Automate, so you can scale
You’ve probably heard it before. Automate, automate, automate. From automating your employee time tracking with a mobile time clock app to sending invoice reminders to your customers, automation is essential. Lilach Bullock, an internationally recognized expert in social media, suggests that automating marketing, social media, and accounting will help your business scale, as well as help grow your small business. Marketing tools help you get better results, and automating both social media and marketing will save you time. Accounting automation, such as accounting software, can easily automate invoices, taxes, and bills. Besides utilizing these automation tools, Ms. Bullock recommends researching the value of virtual assistants, cloud storage, task management tools, and communication tools, such as Slack or Stride. If you haven’t already taken steps to fully automate your small business, now is the time to automate your small business so it can scale and thrive in the new year.
Create a small business side hustle
As the gig economy grows, individuals have more opportunity than ever to make part-time income in addition to a full-time job. However, a side hustle doesn’t just have to be for individuals. Take a look at your small business and see if there is any opportunity to create a side hustle using your small business’s goodwill and the expertise you already have in creating the small business in the first place. A side hustle could generate extra income, either active income, or even better, passive income and expand your customer base. For instance, if you run a catering business that mainly caters big events on the weekends, consider creating fresh or frozen meal kits for customers that can fill in any gaps during the week. Or, consider creating an online course on preparation of a specific dish, and post it on an online course website such as Udemy or Teachable. While this might require some up front investment, it could lead to passive income later in the year and help out with any unforeseen cash flow issues.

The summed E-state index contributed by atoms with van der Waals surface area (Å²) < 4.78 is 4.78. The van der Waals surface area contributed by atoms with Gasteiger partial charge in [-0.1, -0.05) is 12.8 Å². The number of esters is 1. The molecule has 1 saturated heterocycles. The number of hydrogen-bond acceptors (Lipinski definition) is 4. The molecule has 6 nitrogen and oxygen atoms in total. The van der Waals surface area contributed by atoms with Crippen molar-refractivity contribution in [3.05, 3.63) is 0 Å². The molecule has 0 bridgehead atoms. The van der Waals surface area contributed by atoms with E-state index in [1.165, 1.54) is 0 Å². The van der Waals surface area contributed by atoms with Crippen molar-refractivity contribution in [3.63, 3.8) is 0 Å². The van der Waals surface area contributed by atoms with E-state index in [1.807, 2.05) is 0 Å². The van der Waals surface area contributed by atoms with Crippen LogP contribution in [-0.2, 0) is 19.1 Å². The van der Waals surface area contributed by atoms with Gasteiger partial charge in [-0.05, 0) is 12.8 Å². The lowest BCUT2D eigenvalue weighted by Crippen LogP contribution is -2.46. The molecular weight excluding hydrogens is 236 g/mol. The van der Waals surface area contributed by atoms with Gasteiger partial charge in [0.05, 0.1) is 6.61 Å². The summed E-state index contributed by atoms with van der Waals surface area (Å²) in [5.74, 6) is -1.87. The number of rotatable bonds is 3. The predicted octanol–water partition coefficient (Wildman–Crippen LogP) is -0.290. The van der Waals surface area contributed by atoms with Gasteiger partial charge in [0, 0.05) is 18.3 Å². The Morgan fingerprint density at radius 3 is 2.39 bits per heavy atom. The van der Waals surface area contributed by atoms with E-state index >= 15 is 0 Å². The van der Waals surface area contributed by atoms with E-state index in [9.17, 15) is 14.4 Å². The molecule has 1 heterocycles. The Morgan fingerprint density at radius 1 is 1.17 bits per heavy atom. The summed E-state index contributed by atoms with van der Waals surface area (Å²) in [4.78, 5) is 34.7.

Small business owners need direction and goals to be successful, and creating New Year’s resolutions to establish a direction to help achieve goals is a great way to set up a roadmap for success for the new year. As a small business owner, making and sticking to these New Year’s resolutions can help you have your best year yet.
Author: Theresa Sonnleitner
Theresa is a tax creative writer and editor with over 200 tax-related posts. She also enjoys writing about travel, fitness, food, and lifestyle.